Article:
Berlusconi's relatively weak showing, though, didn't result in the triumph of his traditional rival, Bersani's center-left PD, which got four million fewer votes than in 2008. Although Bersani won the lower house of Parliament (thanks to the majority bonus given to the winning coalition by Italy's electoral law), he failed to win the Senate, which is fundamental to govern. The result is a gridlock.

The new Italian phenomenon in these 2013 elections has a different name: Beppe Grillo. The 64-year-old former comedian entered politics with an anti-establishment agenda, at the cry of "Tutti a casa," or "everybody home." Grillo promised to cut the costs of politics, to fight against austerity measures, and to "clean" the Parliament from corruption. By being able to gather Italy's right-wing and left-wing protest votes, Grillo made his newly-formed populist Five Star Movement (M5S) the most-voted party in the lower house and the second-most voted in the Senate.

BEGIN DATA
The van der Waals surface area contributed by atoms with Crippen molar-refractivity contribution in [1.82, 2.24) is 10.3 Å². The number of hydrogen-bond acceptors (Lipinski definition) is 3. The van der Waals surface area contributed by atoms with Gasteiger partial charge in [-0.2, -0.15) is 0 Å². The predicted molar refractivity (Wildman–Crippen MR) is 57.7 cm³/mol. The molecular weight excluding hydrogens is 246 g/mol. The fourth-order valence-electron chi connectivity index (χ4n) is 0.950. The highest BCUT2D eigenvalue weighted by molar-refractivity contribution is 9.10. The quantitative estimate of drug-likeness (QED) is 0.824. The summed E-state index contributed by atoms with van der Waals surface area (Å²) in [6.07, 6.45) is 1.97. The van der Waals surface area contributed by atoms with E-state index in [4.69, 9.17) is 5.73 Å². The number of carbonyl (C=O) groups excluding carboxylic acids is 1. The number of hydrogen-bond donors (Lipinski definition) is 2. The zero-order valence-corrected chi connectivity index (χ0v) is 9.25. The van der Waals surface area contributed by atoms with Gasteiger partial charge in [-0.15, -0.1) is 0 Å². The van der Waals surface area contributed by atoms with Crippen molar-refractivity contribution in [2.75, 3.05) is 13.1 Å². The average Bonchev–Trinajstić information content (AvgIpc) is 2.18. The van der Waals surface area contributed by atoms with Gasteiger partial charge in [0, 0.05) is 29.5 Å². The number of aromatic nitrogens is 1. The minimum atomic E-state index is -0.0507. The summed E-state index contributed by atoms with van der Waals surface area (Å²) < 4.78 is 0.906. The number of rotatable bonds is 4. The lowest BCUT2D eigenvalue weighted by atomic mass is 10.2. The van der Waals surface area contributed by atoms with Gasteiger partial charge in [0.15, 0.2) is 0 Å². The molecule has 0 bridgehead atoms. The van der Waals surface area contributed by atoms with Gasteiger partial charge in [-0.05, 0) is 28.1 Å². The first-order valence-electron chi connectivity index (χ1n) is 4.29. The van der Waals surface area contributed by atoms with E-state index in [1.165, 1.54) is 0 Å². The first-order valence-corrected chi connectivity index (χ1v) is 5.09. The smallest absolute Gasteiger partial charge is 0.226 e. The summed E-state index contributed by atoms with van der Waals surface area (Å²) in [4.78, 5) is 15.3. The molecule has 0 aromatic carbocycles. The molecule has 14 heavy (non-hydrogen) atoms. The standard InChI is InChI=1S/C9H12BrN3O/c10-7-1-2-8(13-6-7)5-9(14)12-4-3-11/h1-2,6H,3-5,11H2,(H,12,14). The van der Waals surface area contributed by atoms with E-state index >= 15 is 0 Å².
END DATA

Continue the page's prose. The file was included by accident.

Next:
With the Italian Parliament almost equally divided between these three politically incompatible blocks­--Bersani's PD, Berlusconi's PdL, and Grillo's M5S--the razor-thin winning Democratic Party is having a hard time finding the parliamentary backing it needs to govern.

"No one really knows how they can work together," says Gianfranco Pasquino, a political scientist and professor at the University of Bologna.

The informal bargaining among politicians is still underway and a couple of the options Bersani initially had--creating a coalition with Berlusconi, for instance--have already been rejected. Bersani's policies would all clash with Berlusconi's agenda, and the center-left electorate would never accept a coalition with its historical rival, who just three days after the elections became the subject of a new corruption probe.